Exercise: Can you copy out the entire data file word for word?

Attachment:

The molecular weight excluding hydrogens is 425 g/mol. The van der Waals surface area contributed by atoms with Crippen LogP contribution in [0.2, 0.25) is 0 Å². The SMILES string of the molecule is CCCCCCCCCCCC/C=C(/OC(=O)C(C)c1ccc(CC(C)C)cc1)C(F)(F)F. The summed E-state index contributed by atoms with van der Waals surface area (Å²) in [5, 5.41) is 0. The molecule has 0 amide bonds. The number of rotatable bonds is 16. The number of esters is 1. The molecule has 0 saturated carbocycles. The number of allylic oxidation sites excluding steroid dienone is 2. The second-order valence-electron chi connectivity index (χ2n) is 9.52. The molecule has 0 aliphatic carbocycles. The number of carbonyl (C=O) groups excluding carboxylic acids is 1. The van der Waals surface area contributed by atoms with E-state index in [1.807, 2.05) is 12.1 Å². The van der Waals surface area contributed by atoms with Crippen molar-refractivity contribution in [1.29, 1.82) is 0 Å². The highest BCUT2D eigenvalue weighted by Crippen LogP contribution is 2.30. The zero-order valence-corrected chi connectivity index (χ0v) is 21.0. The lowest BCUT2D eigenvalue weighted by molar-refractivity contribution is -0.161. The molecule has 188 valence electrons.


The molecular weight excluding hydrogens is 425 g/mol. The van der Waals surface area contributed by atoms with Crippen LogP contribution in [0.2, 0.25) is 0 Å². The SMILES string of the molecule is CCCCCCCCCCCC/C=C(/OC(=O)C(C)c1ccc(CC(C)C)cc1)C(F)(F)F. The summed E-state index contributed by atoms with van der Waals surface area (Å²) in [5, 5.41) is 0. The molecule has 0 amide bonds. The number of rotatable bonds is 16. The number of esters is 1. The molecule has 0 saturated carbocycles. The number of allylic oxidation sites excluding steroid dienone is 2. The second-order valence-electron chi connectivity index (χ2n) is 9.52. The molecule has 0 aliphatic carbocycles. The number of carbonyl (C=O) groups excluding carboxylic acids is 1. The van der Waals surface area contributed by atoms with E-state index in [1.807, 2.05) is 12.1 Å². The van der Waals surface area contributed by atoms with Crippen molar-refractivity contribution in [1.29, 1.82) is 0 Å². The highest BCUT2D eigenvalue weighted by Crippen LogP contribution is 2.30. The zero-order valence-corrected chi connectivity index (χ0v) is 21.0. The lowest BCUT2D eigenvalue weighted by molar-refractivity contribution is -0.161. The molecule has 188 valence electrons.